Playing the Underground Railroad
In a year in which the powerful historical symbol of resistance inspired a wave of new art (including the Pulitzer Prize winner for fiction), Scott Sheppard ’06 co-created and starred in The Underground Railroad Game, a lauded theater production mounted both in Philadephia and New York.
The 19th-century Underground Railroad had a resurgent moment in 2016, and Scott Sheppard ‘06 was right in the middle of it.
As Colson Whitehead’s novel The Underground Railroad won awards and spots on best-seller lists, Sheppard and his writing/performing partner Jennifer Kidwell were getting their interactive theater piece The Underground Railroad Game in front of bigger crowds and appreciative critics—including Ben Brantley at The New York Times, who put the play on his “Best Theater of 2016” list.
Like Colson and author Ben Winters (whose 2016 thriller Underground Airlines imagines an alternate history for America), Sheppard and Kidwell bring their audience into the historical network of secret escape routes for slaves with a bit of misdirection. Instead of diving right into stories of slavery and abolition, The Underground Railroad Game begins with a memory of Sheppard’s school days as a kid in Hanover, Pa.
“There was this middle school unit about the Civil War,” recalls Sheppard, 32, who has lived in Philadelphia since graduating from Haverford. “The teachers decided to make a wholesale re-enactment of the war—everyone was split up into Union and Confederate soldiers, with different color T-shirts. The educational games and quizzes became simulated battles, and you could accrue points for doing well in these competitions.”
One of the ways Sheppard and his schoolmates competed was by playing “The Underground Railroad Game,” in which dolls represented slaves and boxes throughout the school were “Safe Houses.” Students scored points by capturing the dolls or ferrying them to safety.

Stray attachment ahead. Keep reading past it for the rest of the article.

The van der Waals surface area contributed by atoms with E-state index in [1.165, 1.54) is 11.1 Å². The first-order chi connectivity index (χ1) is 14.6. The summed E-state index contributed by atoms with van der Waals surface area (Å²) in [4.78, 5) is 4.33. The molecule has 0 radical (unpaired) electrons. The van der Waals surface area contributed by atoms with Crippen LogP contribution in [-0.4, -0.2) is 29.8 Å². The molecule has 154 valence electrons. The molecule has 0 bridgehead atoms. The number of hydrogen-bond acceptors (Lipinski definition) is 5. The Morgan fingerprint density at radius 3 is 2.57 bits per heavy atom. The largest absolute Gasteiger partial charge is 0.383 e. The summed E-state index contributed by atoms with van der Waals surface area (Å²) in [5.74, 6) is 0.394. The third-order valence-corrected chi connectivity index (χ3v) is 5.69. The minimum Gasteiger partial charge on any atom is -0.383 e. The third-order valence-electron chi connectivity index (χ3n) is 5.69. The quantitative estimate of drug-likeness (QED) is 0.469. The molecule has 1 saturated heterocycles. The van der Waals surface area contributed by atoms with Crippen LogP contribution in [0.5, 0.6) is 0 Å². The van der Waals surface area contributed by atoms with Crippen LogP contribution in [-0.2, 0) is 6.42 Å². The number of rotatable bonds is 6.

As Sheppard described the curriculum to Kidwell, they discovered the creative bedrock for their play. “We decided to make a piece that used this as a jumping-off point about America’s id, what’s lurking below the surface. We thought of all the ways we haven’t dealt with our own history, how we push down our guilt and our fear of dealing with these issues, ways in which we tell history so we don’t have to deal with things so much.”
The play has the two actors as Teacher Stuart and Teacher Caroline presenting the Civil War unit to their students, and it quickly becomes clear that the audience has been cast as the school kids. After a lighthearted opening, gradually the fourth wall goes up and down, Sheppard and Kidwell move in and out of character, and the comedic tone that begins the piece gives way to unsettling meditations on race and identity.
“The idea that you’re not sure where you are and what the rules are and how the story is being told—that’s the genetic material for the piece,” says Sheppard. And because the performers are constantly interacting with the audience in the “classroom,” each performance can have a different tone and cadence.
The pair first developed The Underground Railroad Game with Lightning Rod Special, the theater company Sheppard co-directs, and then saw the play nurtured in a series of productions by Fringe Arts in Philadelphia and Ars Nova. The fall 2016 Ars Nova production in New York, whose run was extended twice due to high ticket demand, earned positive reviews in the Times, The New Yorker, and elsewhere, and now Sheppard and Kidwell are taking the piece on a multi-year U.S. tour.
Sheppard, who has led theater workshops at Haverford in recent years, has a full creative schedule lined up for 2017 and beyond, with a new play called Holden opening in New York and two other pieces that are in different stages of writing and production. “It’s a little bit like cooking,” he says about his menu of touring The Underground Railroad Game while simultaneously building new works. “There are some things where the ingredients are bought but not prepared, some things ready to be served, and some things being eaten right now.”